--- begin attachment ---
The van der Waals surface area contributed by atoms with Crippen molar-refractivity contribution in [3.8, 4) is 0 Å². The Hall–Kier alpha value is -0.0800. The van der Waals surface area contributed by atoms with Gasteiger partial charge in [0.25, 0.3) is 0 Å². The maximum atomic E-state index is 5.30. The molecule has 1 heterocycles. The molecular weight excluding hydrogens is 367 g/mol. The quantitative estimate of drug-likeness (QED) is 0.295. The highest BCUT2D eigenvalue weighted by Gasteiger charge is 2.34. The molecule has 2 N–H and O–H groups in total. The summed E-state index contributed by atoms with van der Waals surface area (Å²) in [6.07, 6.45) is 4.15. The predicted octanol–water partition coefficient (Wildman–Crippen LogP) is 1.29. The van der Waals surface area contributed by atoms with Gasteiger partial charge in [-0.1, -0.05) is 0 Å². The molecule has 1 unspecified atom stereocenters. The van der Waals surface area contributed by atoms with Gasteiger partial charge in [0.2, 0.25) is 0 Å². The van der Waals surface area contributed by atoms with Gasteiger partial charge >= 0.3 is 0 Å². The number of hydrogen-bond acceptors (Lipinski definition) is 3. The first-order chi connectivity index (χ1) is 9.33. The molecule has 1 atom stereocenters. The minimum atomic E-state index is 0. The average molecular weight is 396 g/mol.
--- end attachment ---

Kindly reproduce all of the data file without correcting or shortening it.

The van der Waals surface area contributed by atoms with Crippen molar-refractivity contribution in [3.8, 4) is 0 Å². The Hall–Kier alpha value is -0.0800. The van der Waals surface area contributed by atoms with Gasteiger partial charge in [0.25, 0.3) is 0 Å². The maximum atomic E-state index is 5.30. The molecule has 1 heterocycles. The molecular weight excluding hydrogens is 367 g/mol. The quantitative estimate of drug-likeness (QED) is 0.295. The highest BCUT2D eigenvalue weighted by Gasteiger charge is 2.34. The molecule has 2 N–H and O–H groups in total. The summed E-state index contributed by atoms with van der Waals surface area (Å²) in [6.07, 6.45) is 4.15. The predicted octanol–water partition coefficient (Wildman–Crippen LogP) is 1.29. The van der Waals surface area contributed by atoms with Gasteiger partial charge in [-0.1, -0.05) is 0 Å². The molecule has 1 unspecified atom stereocenters. The van der Waals surface area contributed by atoms with Gasteiger partial charge in [0.2, 0.25) is 0 Å². The van der Waals surface area contributed by atoms with Gasteiger partial charge >= 0.3 is 0 Å². The number of hydrogen-bond acceptors (Lipinski definition) is 3. The first-order chi connectivity index (χ1) is 9.33. The molecule has 1 atom stereocenters. The minimum atomic E-state index is 0. The average molecular weight is 396 g/mol.